Two Words That Will Solve the Whole Diaz/Condit Judging Controversy: IMMEDIATE REMATCH
The “average” MMA fan doesn’t watch MMA every single week – and if UFC PPV buyrates are to be believed, it’s not even every month with you guys. The “average” MMA fan likely respects Roy Nelson’s ability to eat punches more than Carlos Condit’s game planning, and there’s nothing wrong with that. The “average” MMA fan thinks Gina Carano is a UFC champion because she kicks Obi-Wan Kenobi’s ass in a movie. You get my point.
So basically, I’m a snotty elitist hippster MMA fan who can look down his nose on all the rest of you while I sip my TapouT latte (coming soon, you heard it here) and talk all about fighters you’ve nevvvvver even heard of.
No, what i’m actually saying is I’m a complete nerd and thank God I’ve already locked down a woman with my rugged Tom Selleck-esque good looks (what the hell!?) or I’d be screwed.
Still, I’ve always considered myself a down to earth MMA nerd. I watch most MMA events with a wide assortment of folks, most of whom have never been excited about a good pass to half guard or a functionally perfect jab. So for me, watching UFC 143 by my lonesome, last Saturday was a shocking moment of “disconnect” from the average fan.
How do I mean? Here’s a rough recounting of my thought process post UFC 143:
Me: “Wow, what a great fight! That was thrilling! I’m so glad I passed on a party with friends, a fun evening out, or passionate sex with my special lady for this! And what a close fight – surely most fans can appreciate the technical chess match, and understand how hard it must be for judges to pick a winner. Let’s hop on the MMA internets/text my buds and see what the man on the street thinks!”
Then I went online.
Sweet myth of Fedor, Mike Goldberg! Turns out while I was enjoying a quiet night of fights, most MMA fans were getting their torches and pitchforks sharpened up and ready to go. There wasn’t a whole lot of regard for the difficulty of the judges job, and there was zero respect for anything resembling a “technical chess match”. There was simply anger. A whole lot of anger.
I’m not going to get in to who “should” have won. I’m just a guy sitting on his couch who watched the fight through a three-beer buzz – who the hell am I to decide who won a MMA world title fight? If only there were some officiating body who could be stationed ringside and who could watch and decide on a fight irrespective of bias.
For the record, I scored the fight 3 rounds to 2 for Nick Diaz, giving him the first two and the final rounds, while awarding Condit rounds 3 and 4. But so what? The moment the fight ended, I thought “this is going to be controversial no matter who wins.” When Condit’s name was announced instead of Diaz I wasn’t even surprised, let alone angry. It was a close fight.
Instead, I got to thinking: what’s the best way to resolve this latest judging crisis? You know, short of judges never, ever having to call a close fight ever again.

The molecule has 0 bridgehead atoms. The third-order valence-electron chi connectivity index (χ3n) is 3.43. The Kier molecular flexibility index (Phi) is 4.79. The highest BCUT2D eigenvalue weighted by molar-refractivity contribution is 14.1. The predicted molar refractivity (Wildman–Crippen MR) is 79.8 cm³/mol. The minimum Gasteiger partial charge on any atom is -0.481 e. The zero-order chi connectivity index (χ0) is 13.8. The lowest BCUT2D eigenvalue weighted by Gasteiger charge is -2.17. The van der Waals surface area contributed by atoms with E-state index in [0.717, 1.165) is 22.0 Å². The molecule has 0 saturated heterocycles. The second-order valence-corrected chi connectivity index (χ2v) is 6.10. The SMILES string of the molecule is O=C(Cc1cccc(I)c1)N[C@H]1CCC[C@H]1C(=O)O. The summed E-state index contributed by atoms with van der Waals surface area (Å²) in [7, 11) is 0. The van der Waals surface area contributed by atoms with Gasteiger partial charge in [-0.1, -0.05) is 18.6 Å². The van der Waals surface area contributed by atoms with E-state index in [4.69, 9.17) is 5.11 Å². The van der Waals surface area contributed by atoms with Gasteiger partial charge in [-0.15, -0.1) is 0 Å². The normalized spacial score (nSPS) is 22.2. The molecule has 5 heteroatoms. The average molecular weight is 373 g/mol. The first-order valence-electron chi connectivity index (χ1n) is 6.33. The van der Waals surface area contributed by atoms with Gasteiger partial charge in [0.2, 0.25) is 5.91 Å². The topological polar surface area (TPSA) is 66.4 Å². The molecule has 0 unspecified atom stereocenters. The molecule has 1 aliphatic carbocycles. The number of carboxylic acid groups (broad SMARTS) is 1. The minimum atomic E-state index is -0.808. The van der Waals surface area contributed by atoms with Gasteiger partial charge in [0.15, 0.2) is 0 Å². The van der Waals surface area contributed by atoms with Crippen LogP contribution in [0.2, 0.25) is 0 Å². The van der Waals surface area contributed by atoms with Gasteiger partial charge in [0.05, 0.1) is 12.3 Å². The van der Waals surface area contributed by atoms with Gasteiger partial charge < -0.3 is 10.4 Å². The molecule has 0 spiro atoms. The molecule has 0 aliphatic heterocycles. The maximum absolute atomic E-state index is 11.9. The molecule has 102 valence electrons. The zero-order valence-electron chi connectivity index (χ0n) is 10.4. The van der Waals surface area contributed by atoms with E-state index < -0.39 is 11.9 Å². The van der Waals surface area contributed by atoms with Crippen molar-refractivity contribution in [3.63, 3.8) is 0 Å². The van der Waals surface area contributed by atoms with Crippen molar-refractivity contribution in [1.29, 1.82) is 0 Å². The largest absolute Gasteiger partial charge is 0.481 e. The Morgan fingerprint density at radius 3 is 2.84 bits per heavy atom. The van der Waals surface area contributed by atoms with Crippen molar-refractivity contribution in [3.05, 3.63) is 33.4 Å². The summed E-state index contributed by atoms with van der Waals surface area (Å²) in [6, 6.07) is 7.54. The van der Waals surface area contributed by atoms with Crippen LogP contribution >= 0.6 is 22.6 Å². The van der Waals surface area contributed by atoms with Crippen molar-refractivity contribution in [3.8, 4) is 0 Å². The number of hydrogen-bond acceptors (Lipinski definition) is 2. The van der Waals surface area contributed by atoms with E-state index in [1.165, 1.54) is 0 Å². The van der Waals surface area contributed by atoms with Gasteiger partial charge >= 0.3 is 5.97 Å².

Then it came to me. The one solution where literally everybody wins – Carlos Condit, Nick Diaz, Dana White, and the PPV buying audience who apparently hates when the main event fighters don’t drop their hands and take turns slugging each other in the face for their $49.99.
It makes too much sense. As far as I understand it, the plan is for Condit to sit on the shelf until GSP is ready to go, likely in November. That’s an awfully long time to freeze one of the hottest titles in MMA. Or maybe they’ll have Condit defend his “title” once before he returns. That seems like a good plan B, but there’s still a bit of a hitch. People said Condit winning “killed” the excitement around GSP’s return – just imagine what Jake Ellenberger or Johny Hendricks winning the strap from Carlos would do.
So have an immediate rematch. It’s a good thing for Diaz for obvious reasons: namely he can “unretire” and take another crack at the fight he thought he won. Plus all his legion of devoted fanboys can unwad their panties and get back to making fun of GSP fanboys for being too devoted while somehow managing to keep a straight face. You know, the usual.
But what about Carlos? Turns out it’s a good thing for him too, the same way the BJ Penn rematch was a good thing for Frankie Edgar. If Edgar had simply moved on as champion after the first Penn fight, doubts would have lingered about his legitimacy. Instead, the second Penn fight gave him the chance to really cement that title win, while at the same time reintroducing him to fans in a big way.
Same thing for Carlos.
Dana White and the UFC would love it for the same reason they would love any immediate rematch – dollar signs. It’s a chance to sell the same fight you already sold a few months ago, again, for likely even more money. Tell me what savvy, baldheaded former boxercise instructor President would pass that up? That’s probably why White is already pushing for an immediate rematch.
And you fans? This is a chance to set the record straight on the first fight once and for all. If Condit wins, especially if he wins in similar fashion, it shows he’s the superior fighter and Diaz, sorry to say, is not as “elite level” as the Stockton faithful would have hoped. If Diaz wins, it shows he has the fight IQ and dedication to tweak his game and make adjustments, a nessassary ingredient for any UFC title fight. In either case, the hype for the inevitable GSP vs. Whoever fight would be greater with an immediate rematch than without it.
As far as I can tell, no one loses here. This is as obvious a move as giving Mike Goldberg a live source of stats during his commentary and telling him NOT to utter them every second sentence.
Sorry Goldy, couldn’t help myself. Besides, a Goldberg joke connects on 88% of the laughs in most blog endings.